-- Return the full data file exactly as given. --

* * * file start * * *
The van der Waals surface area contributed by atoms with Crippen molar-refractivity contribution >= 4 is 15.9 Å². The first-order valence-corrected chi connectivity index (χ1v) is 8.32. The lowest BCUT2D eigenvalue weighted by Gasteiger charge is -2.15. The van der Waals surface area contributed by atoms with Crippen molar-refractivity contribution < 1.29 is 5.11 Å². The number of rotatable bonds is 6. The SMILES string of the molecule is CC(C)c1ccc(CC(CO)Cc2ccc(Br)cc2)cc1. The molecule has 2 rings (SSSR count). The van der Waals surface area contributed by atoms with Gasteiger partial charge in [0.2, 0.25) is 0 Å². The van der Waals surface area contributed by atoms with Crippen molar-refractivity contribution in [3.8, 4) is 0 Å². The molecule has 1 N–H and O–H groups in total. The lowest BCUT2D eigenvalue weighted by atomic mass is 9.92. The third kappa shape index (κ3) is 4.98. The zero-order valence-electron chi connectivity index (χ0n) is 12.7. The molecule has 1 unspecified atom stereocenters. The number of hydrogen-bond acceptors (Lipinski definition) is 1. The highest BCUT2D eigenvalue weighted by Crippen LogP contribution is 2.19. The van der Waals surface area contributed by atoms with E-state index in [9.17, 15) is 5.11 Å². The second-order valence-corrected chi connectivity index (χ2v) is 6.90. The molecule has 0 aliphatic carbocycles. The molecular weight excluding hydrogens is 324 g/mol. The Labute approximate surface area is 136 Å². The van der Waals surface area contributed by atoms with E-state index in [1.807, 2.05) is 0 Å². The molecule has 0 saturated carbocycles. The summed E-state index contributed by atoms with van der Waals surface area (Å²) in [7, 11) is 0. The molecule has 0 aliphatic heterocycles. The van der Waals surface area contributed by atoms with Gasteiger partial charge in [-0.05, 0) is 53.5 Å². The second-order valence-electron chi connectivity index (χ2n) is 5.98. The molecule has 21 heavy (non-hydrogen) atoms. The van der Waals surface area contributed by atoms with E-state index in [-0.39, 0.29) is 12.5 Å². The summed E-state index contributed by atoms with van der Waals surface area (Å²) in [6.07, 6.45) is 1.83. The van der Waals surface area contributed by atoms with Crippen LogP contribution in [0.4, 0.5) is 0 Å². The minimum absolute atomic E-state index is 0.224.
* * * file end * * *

The van der Waals surface area contributed by atoms with Crippen molar-refractivity contribution >= 4 is 15.9 Å². The first-order valence-corrected chi connectivity index (χ1v) is 8.32. The lowest BCUT2D eigenvalue weighted by Gasteiger charge is -2.15. The van der Waals surface area contributed by atoms with Crippen molar-refractivity contribution < 1.29 is 5.11 Å². The number of rotatable bonds is 6. The SMILES string of the molecule is CC(C)c1ccc(CC(CO)Cc2ccc(Br)cc2)cc1. The molecule has 2 rings (SSSR count). The van der Waals surface area contributed by atoms with Gasteiger partial charge in [0.2, 0.25) is 0 Å². The van der Waals surface area contributed by atoms with Crippen molar-refractivity contribution in [3.8, 4) is 0 Å². The molecule has 1 N–H and O–H groups in total. The lowest BCUT2D eigenvalue weighted by atomic mass is 9.92. The third kappa shape index (κ3) is 4.98. The zero-order valence-electron chi connectivity index (χ0n) is 12.7. The molecule has 1 unspecified atom stereocenters. The number of hydrogen-bond acceptors (Lipinski definition) is 1. The highest BCUT2D eigenvalue weighted by Crippen LogP contribution is 2.19. The van der Waals surface area contributed by atoms with E-state index in [9.17, 15) is 5.11 Å². The second-order valence-corrected chi connectivity index (χ2v) is 6.90. The molecule has 0 aliphatic carbocycles. The molecular weight excluding hydrogens is 324 g/mol. The Labute approximate surface area is 136 Å². The van der Waals surface area contributed by atoms with E-state index in [1.807, 2.05) is 0 Å². The molecule has 0 saturated carbocycles. The summed E-state index contributed by atoms with van der Waals surface area (Å²) in [7, 11) is 0. The molecule has 0 aliphatic heterocycles. The van der Waals surface area contributed by atoms with Gasteiger partial charge in [-0.05, 0) is 53.5 Å². The second-order valence-electron chi connectivity index (χ2n) is 5.98. The molecule has 21 heavy (non-hydrogen) atoms. The van der Waals surface area contributed by atoms with E-state index in [-0.39, 0.29) is 12.5 Å². The summed E-state index contributed by atoms with van der Waals surface area (Å²) in [6.07, 6.45) is 1.83. The van der Waals surface area contributed by atoms with Crippen LogP contribution in [0.4, 0.5) is 0 Å². The minimum absolute atomic E-state index is 0.224.